As a swimming trainer I was taught that I reach some of my students with some exercises, some of my students with some tactile impulses while some others need to be taught the model by showing them my movements. Keeping in mind that “correct” is an interpretation from some human, I don’t think there is one and only one correct path to teach anyone anything. People vary in their ways of getting the hook on something.
That said I don’t believe in the single solution of a training model. I believe that we need multiple ways in our toolset to teach people what we’re actually doing. People perceive some of the lessons we teach them by one or more of the following:
- formal training classes
- reading a book
- failure on the job
- failure in some save environment like a training session
- watching an experienced professional doing some work
- (positive) on-the-job experience
Though we don’t make much use of tactile experiences in the software world as I may need as a swimming trainer, there are multiple facets of learning. Based on cultural aspects and diverse background from people there is multiple responsiveness to certain aspect on software development education. This also holds from my perspective for software testers – and I believe for nearly all jobs.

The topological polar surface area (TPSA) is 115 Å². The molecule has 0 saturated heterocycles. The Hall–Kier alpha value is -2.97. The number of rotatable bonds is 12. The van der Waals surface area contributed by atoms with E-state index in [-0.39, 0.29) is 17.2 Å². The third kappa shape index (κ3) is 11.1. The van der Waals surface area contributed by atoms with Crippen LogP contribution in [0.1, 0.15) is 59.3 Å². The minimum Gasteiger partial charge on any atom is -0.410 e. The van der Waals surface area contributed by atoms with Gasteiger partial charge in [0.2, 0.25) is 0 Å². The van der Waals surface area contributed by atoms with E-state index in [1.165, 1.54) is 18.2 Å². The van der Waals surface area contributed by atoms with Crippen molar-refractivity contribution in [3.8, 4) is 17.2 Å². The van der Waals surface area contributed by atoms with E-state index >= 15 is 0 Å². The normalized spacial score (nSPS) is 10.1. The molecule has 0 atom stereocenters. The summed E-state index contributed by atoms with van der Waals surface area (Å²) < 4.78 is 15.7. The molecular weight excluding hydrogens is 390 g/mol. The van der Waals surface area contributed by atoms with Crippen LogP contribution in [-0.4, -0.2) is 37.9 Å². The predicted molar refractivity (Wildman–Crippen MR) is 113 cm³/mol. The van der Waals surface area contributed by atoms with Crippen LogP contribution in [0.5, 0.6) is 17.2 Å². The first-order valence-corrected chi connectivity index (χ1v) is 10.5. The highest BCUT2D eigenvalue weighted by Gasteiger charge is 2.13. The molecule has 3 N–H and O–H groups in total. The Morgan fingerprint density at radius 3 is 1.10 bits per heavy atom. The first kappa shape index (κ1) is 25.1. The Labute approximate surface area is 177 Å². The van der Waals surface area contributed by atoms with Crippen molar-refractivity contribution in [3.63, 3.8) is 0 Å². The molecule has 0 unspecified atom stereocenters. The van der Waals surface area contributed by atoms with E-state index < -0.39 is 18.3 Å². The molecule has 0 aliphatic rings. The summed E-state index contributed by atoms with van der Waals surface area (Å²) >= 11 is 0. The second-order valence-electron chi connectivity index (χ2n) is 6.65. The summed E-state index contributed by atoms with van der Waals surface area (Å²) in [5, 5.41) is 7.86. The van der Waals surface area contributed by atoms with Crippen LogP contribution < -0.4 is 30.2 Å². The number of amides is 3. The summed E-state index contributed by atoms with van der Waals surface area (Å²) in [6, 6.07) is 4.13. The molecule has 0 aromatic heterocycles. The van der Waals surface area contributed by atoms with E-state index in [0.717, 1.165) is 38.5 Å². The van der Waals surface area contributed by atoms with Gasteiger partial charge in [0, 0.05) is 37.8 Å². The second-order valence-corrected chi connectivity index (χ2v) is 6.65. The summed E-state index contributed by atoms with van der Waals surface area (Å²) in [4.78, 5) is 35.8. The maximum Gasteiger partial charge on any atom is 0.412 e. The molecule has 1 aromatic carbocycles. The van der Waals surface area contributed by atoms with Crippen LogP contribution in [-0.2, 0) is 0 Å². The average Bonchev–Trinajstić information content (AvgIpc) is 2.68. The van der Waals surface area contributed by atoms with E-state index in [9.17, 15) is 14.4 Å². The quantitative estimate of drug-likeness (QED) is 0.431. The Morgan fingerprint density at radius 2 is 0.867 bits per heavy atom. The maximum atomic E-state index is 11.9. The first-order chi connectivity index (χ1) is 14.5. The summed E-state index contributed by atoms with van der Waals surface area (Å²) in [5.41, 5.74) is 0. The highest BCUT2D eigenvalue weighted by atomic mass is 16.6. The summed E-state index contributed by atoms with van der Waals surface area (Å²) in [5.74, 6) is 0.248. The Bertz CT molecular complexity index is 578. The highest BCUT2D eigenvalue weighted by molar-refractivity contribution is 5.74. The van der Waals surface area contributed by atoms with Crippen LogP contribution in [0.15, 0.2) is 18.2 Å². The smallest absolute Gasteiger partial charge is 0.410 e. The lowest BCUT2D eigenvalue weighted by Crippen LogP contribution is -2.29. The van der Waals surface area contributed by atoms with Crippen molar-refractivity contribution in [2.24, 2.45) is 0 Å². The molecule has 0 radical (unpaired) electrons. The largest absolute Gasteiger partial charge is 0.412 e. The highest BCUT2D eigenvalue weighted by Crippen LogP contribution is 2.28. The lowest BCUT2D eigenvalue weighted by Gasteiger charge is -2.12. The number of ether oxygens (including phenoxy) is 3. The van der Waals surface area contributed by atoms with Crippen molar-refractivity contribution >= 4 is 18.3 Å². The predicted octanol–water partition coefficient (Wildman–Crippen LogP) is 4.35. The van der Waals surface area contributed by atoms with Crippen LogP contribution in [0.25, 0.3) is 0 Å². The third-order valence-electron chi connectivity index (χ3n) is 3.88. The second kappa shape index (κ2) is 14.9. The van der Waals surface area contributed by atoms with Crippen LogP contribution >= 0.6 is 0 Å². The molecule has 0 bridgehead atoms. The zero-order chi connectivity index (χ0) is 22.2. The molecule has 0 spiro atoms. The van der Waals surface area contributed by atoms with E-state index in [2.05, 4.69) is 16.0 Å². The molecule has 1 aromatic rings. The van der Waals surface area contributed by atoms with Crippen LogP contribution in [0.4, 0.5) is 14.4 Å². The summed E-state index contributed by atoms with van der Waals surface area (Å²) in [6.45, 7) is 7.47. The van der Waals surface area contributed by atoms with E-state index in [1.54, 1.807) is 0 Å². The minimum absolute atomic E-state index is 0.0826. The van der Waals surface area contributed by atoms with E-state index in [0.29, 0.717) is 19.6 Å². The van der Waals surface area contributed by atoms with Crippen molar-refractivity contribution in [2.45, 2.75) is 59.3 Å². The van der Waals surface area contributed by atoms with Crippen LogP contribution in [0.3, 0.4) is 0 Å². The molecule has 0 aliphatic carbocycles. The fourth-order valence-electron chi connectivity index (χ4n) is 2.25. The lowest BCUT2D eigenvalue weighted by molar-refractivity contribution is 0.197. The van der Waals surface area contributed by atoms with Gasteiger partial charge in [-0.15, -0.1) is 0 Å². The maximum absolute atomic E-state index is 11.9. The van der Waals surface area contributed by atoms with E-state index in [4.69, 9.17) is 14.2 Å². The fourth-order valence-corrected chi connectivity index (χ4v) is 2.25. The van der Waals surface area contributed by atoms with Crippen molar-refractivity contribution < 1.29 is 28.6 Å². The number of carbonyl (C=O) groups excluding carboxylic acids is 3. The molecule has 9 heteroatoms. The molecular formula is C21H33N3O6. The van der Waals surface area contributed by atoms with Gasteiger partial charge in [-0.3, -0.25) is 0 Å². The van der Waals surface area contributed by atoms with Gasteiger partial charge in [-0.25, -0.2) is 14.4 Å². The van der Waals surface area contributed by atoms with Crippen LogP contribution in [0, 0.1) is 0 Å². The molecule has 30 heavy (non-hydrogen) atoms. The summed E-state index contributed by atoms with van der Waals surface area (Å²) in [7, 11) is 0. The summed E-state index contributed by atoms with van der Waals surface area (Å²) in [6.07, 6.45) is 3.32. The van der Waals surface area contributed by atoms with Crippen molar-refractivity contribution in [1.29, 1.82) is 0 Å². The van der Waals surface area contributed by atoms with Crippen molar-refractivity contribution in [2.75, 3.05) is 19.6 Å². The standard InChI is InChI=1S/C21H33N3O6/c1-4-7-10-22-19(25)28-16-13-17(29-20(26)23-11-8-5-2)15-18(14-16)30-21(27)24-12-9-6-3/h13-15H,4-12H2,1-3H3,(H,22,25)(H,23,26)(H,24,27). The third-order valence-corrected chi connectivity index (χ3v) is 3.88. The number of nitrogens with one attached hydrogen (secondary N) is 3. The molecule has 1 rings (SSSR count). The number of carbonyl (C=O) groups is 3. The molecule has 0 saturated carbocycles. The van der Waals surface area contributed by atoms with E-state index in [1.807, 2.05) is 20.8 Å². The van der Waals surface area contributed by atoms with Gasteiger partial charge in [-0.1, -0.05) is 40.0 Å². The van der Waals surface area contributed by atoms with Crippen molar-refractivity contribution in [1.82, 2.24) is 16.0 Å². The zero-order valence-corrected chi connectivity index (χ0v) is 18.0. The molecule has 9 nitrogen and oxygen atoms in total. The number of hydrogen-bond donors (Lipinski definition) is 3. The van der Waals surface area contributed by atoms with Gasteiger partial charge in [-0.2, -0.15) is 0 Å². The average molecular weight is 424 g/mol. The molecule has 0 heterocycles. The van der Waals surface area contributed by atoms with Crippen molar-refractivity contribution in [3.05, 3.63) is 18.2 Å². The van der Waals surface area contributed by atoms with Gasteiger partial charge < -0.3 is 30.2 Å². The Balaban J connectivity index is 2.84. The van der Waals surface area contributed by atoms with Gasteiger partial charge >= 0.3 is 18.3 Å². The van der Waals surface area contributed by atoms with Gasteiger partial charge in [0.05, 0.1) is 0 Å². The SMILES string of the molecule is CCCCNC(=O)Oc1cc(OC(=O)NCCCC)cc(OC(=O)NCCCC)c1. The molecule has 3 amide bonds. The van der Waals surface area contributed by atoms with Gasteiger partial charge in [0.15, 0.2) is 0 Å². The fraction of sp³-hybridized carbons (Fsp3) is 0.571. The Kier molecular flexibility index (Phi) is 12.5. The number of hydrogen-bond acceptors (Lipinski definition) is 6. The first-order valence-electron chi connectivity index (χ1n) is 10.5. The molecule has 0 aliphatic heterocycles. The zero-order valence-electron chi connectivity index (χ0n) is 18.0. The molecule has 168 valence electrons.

Over the course of this year I got to learn about Coding Dojos. The arrangement there is to have people from the audience brought in to some time-boxed hands-on experience in a save environment. The second aspect is watching two experienced developers developing code. This arrangement sets up people for various learning facets. The more ways we try to set up the learning, the broader our learning audience will be.
The interesting part here is that people can gain experience while they are work. They can be taught what they may need tomorrow. Since the learning is based on a broad set of tools enabling learning, we make sure to include more people – more people that may need more diverse techniques for learning. The concept behind Coding Dojos is very impressive, and it works.
The question that struck me nearly all year is, “May we use this idea also for training testers?” For quite some time I knew there is some way, but I didn’t know my model about. Then something happened that made it very clear for me. More on this in the next blog entry in this series on learning and education.